Any thoughts?

  6. Great option for people that have just moved to another area and want to hang on to their old number while still getting a new one too. And honestly if they survive (and I hope they do, I just signed up :-) their user interface alone should go a long way in ensuring a loyal & large customer base.

    Quick quibble: Had some issues with their system recognizing a # tone from a VOIP desk phone.

  7. Signed up to the service and WOW its sooo much fun! I especially love being able to set and record CUSTOM ringers and even better VOICEMAIL greetings for each user. What do you think your buddy will do when he calls you and the greetings says Hi Buddy you better leave me a message. Muahahaha thats gonna be fun!

    I hate the screening things. asking for caller name and announcing caller name to me. I want it to just ring and connect when they dial and when I answer (IE transparency is critical here!) make it optional a check box to turn screening on or completely off :-)

    This service has huge “fun” potential. the hell with the consolidation thing I just love the cool features!

    would be neat if it could “send” the actual mp3’s to my phone if I get a voicemail :-)

    I really hope they can hang in there! I think they need an incoming only feature or something say $5 a month all the cool features just no outgoing (buy minutes for that) or give a few say 50 minutes or something a month (with carry over) this would get a lot of otherwise not so inclined people interested just for the FUN factor ! maybe limit the $5 account to a single phone number for people that just want the fun features etc.. I don’t know. something to get the “masses” interested.

    I want this to survive. its too much fun !

  8. As a pretty longtime VOIP user I appreciate GC’s excellence of implementation. But I see a hole in their featureset. I think they need ATA support in some format – preferably a low cost BYOD format like Broadvoice. As a user I don’t want to have to manage (and pay for) overlaping features between GC and a VOIP provider. I’d like to think that if they “frame” ATA as an optional feature, that isn’t mean’t to be a residence’s primary phone extension, they could avoid any 911/regulatory fees.

  9. Hey everyone. It’s been so fantastic to see all of the response to our service these past few days. We’ve all read some very interesting questions and had an overwhelming amount of positive feedback. I wanted to jump in for a sec and address a few comments. Firstly, while GrandCentral’s ability to ring all of your numbers simultaneously is in itself a very useful feature, it is by no means the full extent of the control you have over your telephones. GrandCentral allows you to control who reaches you on those phones, when they reach you, and what each person’s calling experience is like. You have the ability to set RingShares, which are your own mp3 files, to play in place of a standard ring for each of your callers as individuals or as a group. You can choose to disallow particular callers to reach you at certain telephones or at certain hours, as well as sending those you never want to hear from directly to your SPAM folder, where their calls are stored as mp3s in the event you ever want to listen to them. In fact, you can store all of your voicemails for life and use our web features to forward or download any of your messages. From your telephone you can choose to send a caller to voicemail and ListenIn to them leaving their message. If you decide it’s important enough to jump in on, you can immediately jump right into a live call with a press of the star key. You can also choose to record your calls and send the subsequent mp3 to your email or web account, transfer calls between your phones seamlessly, set special rules for work hours or short-term periods, and a bunch of other really useful stuff. And thats just in our initial release! As far as the price gap goes, if you don’t want to pay for the premium service but still want all of the premium features, you can buy a bucket of minutes which can be used at any time. $9.99 gets you 400 minutes which rollover from month to month. Regarding number portability, GrandCentral won’t do anything to prevent you from taking your number with you. Currently your ability to transfer your GrandCentral number to another provider is dependent on the provider you are moving to and the FCC’s rules on Local Number Portability.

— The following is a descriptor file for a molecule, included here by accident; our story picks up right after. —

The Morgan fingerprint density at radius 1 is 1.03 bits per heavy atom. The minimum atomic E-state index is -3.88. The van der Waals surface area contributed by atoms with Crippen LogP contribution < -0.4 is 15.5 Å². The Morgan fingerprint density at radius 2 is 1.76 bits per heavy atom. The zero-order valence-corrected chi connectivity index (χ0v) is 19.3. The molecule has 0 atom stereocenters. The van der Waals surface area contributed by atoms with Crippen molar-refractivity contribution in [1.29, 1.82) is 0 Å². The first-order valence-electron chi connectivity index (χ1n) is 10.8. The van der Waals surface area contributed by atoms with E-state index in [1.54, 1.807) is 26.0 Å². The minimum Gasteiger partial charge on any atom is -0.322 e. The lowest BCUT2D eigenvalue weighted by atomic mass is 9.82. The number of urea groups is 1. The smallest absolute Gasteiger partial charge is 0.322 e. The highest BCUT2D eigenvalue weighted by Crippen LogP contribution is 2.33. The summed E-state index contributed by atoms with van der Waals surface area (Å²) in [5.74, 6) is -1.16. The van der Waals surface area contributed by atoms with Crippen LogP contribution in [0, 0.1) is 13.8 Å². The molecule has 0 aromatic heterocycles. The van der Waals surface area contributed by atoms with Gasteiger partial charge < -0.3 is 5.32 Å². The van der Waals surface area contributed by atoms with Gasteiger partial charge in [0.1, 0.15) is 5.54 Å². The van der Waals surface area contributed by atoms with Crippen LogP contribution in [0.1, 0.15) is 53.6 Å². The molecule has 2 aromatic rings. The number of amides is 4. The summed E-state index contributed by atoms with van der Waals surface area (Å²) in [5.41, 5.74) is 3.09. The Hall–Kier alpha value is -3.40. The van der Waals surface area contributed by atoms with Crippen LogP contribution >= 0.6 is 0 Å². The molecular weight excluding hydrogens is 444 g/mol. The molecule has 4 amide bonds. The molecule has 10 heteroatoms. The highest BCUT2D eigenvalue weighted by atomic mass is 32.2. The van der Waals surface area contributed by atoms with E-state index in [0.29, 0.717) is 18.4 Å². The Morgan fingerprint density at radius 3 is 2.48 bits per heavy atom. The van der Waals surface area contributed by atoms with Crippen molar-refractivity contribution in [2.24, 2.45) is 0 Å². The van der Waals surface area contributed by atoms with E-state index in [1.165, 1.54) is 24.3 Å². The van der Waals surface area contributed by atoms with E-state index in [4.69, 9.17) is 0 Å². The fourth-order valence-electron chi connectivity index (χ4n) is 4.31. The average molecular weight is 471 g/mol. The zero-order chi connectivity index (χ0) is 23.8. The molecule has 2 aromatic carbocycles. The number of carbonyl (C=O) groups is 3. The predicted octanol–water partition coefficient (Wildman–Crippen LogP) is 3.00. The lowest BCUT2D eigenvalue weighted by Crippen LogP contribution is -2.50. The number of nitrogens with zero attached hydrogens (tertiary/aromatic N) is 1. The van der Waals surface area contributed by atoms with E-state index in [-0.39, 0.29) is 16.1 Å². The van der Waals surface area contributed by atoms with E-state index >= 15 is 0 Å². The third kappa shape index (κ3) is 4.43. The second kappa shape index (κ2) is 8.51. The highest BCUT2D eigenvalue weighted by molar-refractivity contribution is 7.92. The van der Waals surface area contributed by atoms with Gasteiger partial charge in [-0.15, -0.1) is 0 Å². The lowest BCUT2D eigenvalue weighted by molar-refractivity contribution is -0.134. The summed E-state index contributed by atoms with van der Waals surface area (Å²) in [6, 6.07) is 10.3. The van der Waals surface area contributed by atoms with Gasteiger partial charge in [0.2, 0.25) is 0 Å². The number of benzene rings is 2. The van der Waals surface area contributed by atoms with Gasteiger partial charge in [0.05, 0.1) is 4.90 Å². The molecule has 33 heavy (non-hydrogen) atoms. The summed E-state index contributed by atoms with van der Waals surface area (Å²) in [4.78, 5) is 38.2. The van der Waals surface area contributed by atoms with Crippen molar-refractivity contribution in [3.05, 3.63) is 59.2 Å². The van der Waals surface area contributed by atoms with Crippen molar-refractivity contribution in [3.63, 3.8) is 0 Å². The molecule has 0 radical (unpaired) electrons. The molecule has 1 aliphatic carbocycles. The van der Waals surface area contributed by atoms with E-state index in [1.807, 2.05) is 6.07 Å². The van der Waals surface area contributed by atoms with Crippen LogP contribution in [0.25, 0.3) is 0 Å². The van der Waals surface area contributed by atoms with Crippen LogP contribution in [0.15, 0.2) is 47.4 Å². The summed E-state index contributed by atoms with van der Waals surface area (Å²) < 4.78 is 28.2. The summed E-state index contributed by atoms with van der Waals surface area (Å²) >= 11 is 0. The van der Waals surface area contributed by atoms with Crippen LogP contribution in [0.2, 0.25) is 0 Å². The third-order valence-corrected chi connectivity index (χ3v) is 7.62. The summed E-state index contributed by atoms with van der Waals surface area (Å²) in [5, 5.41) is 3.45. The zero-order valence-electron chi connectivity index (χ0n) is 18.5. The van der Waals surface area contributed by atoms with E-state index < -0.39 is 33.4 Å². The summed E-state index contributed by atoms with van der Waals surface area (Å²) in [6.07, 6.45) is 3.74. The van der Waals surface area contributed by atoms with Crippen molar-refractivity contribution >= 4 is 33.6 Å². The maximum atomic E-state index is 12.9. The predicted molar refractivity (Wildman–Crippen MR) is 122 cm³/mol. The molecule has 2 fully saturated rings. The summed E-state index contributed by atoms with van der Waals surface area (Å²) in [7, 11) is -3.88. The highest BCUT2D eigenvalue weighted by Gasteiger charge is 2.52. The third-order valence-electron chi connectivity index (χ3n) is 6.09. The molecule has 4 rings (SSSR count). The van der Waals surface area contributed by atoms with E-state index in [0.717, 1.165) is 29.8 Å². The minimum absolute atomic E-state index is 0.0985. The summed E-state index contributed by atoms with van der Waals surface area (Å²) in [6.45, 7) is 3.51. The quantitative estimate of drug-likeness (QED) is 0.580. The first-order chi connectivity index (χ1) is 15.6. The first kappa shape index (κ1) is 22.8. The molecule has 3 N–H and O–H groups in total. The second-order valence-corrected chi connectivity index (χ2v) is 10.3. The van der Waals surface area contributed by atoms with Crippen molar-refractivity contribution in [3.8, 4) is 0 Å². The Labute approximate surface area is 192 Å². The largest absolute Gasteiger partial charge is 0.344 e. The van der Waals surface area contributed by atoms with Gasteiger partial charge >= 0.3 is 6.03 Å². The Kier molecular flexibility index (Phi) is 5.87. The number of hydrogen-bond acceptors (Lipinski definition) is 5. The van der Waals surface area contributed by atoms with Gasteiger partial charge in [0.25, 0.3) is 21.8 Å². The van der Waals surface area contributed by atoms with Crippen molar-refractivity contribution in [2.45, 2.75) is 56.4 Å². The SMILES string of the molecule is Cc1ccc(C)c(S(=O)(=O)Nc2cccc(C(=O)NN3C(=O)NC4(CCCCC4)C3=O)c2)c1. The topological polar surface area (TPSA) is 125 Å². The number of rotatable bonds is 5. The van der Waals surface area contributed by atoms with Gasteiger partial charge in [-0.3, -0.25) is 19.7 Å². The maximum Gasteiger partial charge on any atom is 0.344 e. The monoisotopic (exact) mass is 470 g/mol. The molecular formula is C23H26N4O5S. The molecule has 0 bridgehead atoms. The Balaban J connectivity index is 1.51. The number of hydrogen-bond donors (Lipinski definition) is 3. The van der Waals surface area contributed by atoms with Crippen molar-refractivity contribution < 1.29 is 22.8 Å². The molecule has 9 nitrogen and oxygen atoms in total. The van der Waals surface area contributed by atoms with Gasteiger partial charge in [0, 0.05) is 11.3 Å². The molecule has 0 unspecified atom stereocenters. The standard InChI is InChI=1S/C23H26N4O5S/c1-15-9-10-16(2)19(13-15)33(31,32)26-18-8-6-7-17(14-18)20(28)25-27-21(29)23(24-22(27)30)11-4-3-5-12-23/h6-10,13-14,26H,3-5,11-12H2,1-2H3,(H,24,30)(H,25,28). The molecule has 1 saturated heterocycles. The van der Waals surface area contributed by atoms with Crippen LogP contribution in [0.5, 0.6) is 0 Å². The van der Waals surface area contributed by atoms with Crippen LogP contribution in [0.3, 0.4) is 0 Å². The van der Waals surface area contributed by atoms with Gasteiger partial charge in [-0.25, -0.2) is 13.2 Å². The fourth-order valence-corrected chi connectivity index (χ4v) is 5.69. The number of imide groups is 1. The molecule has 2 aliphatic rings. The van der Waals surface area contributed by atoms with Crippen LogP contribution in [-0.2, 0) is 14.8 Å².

Whew, that was a mouthfull (handfull?) Anyway, thank you all for your attention and interest. We are super excited about getting GrandCentral up and running and have a whole slew of things waiting in the wings. Honestly, its a totally different experience to talk about the features GrandCentral offers than it is to actually try them out. We appreciate any and all feedback during our BETA outing, and are definitely using it all to develop an even easier and more useful experience for our users. I think that’s about all the ways one can conjugate “use” in one sentence.

    Joshua Chiet
    Flash Developer, GrandCentral

  10. Hi!
    I registered for this service yesterday. It seems very nice and reminds me of a similar service I used in around 1995. It was a “for life” 500 number that never worked well as most of the pbxes blocked it. I’ve 2 points to make here in case someone from GC again checks this site:
    1. What is the definition of “for life?” If the company changes its plan or is sold etc (just like dialpad)? Can we take this number with us for a fee or otherwise? Before I go out and start giving this number to all including prospective customers, how do I know I can have this number a year from now regardless of viability of GC?

    1. The price gap b/w Free and $15 is for too much. Another price point such as $7.50 for 1k free minutes will get my credit card out a lot faster. Otherwise, this is going to have too many freeloaders and too few payers. $15 comes too close to a full fledged VOIP service such as SunRocket.

    This is the service I’ve been looking for but without more assurances and a little less price, I think I’ll continue to be a freeloader.


  11. Roger Bohn